Monday, 8 April 2013


The growth prospect of palm industry was extremely bright considering the ever rising demand due to natural causes like increased population which automatically jacked up demand for frying oil, grow­ing downstream Industry and lastly development of alternative energy as substitute to world demand for CPO which influenced demand for CPO significantly. It was predicted that this bio-fuel would change the world’s dependency on non-renewable energy.

Price of bio-fuel was today relatively expen­sive, but it line with increased production capacity and consumption prices would by perdition be cheap­er. Competition between palm-based bio-fuel vs. soy­beans based or corn-based fuel, generally consumed by developing nations, ended up with palm-based bio-fuel as winner since the production cost was cheaper.

Besides, in terms of volume palm oil was way above soybean and corn. Indonesia was among the few countries being advantaged by the change of energy platform of the world, since tere were only two countries which were prevalent the palm plantation industry, i.e. Malaysia and Indonesia. In Malaysia the growth of palm industry tend to slow down due to limited space, while in Indonesia the potential for expansion was still wide open.

However the challenges faced by the palm industry was not easy. Joko Supriyono, Secretary General of the Indonesian Palm Producers Association (GAPKI) disclosed in Jakarta on Monday (19/11) that macro-wise the prospect of palm industry in Indonesia was favorably good, but many obstacles had to be faced in terms of management and expansion among other”.

Firstly, overlapping policy and rules at the central and regional level, such as problem is permit application for land clearing which made investors hesitant and cost to increase.

Secondly, inadequate infra structure especially around export harbors. It was predicted that with significant growth of palm plantations (unless supported by increased harbors capacity, expansion or addition of new seaports) the palm industry would be interrupted because there would be vast volumes of materials being unexplored, while absorbing capacity of the domestic market being limited especially when the Government's bio diesel program did not prog­ress as expected.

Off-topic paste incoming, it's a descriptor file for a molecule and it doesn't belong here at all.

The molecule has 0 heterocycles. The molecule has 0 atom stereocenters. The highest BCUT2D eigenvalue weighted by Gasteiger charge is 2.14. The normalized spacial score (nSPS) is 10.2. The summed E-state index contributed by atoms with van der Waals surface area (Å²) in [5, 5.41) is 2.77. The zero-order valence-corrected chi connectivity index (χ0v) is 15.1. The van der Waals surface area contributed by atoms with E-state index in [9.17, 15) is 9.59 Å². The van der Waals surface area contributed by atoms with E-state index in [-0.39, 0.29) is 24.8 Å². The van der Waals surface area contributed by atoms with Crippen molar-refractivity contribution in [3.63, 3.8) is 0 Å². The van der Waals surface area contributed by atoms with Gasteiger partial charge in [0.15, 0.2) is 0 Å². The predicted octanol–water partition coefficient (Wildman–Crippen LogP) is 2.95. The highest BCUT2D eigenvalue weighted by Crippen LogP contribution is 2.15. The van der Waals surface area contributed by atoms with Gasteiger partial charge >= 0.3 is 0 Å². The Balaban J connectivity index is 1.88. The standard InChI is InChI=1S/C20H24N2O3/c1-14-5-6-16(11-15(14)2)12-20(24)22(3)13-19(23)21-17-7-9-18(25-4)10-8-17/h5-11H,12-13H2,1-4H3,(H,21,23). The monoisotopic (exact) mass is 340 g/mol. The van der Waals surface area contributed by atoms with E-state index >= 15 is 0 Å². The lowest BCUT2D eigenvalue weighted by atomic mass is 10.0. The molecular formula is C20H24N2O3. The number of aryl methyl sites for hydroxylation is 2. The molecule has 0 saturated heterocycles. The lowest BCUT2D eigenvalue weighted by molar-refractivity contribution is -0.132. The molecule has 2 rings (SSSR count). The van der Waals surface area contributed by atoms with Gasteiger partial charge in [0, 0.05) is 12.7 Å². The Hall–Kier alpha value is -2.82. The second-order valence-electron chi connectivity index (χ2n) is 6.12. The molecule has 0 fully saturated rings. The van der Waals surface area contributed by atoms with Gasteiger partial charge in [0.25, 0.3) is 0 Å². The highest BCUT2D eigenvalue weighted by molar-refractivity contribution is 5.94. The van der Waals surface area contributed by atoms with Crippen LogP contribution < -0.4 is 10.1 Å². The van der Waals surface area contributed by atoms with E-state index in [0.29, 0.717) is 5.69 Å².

Thirdly the growth of downstream industry was not as fast as growth of the palm industry itself, resulting in low selling price of Indonesian palm.

Fourthly and lastly, there was no clear and well coordinated grand strategy by the Government to de­velop this industry, although the Government had declared that the palm industry was the premium sector for non oil-gas exports and absorption of work­force.

Other points to be observed was , according to Joko, fluctuation of CPO price In short term and medium term amidst weakening of CPO price in the global market in Semester one 2012. Somehow ex­port of palm oil and by product up to July 2012 grew by 7% compared to same period the previous year. It was predicted that the if climate condition was sup­portive, the expectation for Indonesian CPO products in 2012 of 25.5 million tons would be attained in the hope that export would be 18 million tons.

In facing the above challenges, players of the palm industry must grab the momentum of growth of the industry which so far had accommodated 3.5 million workers. “The point was that we must main­tain Indonesia’s position as the world’s greatest CPO producer country amidst Government’s optimism to set target for CPO production at 40 million tons in 2020” Joko remarked.

Business News - November 23, 2012

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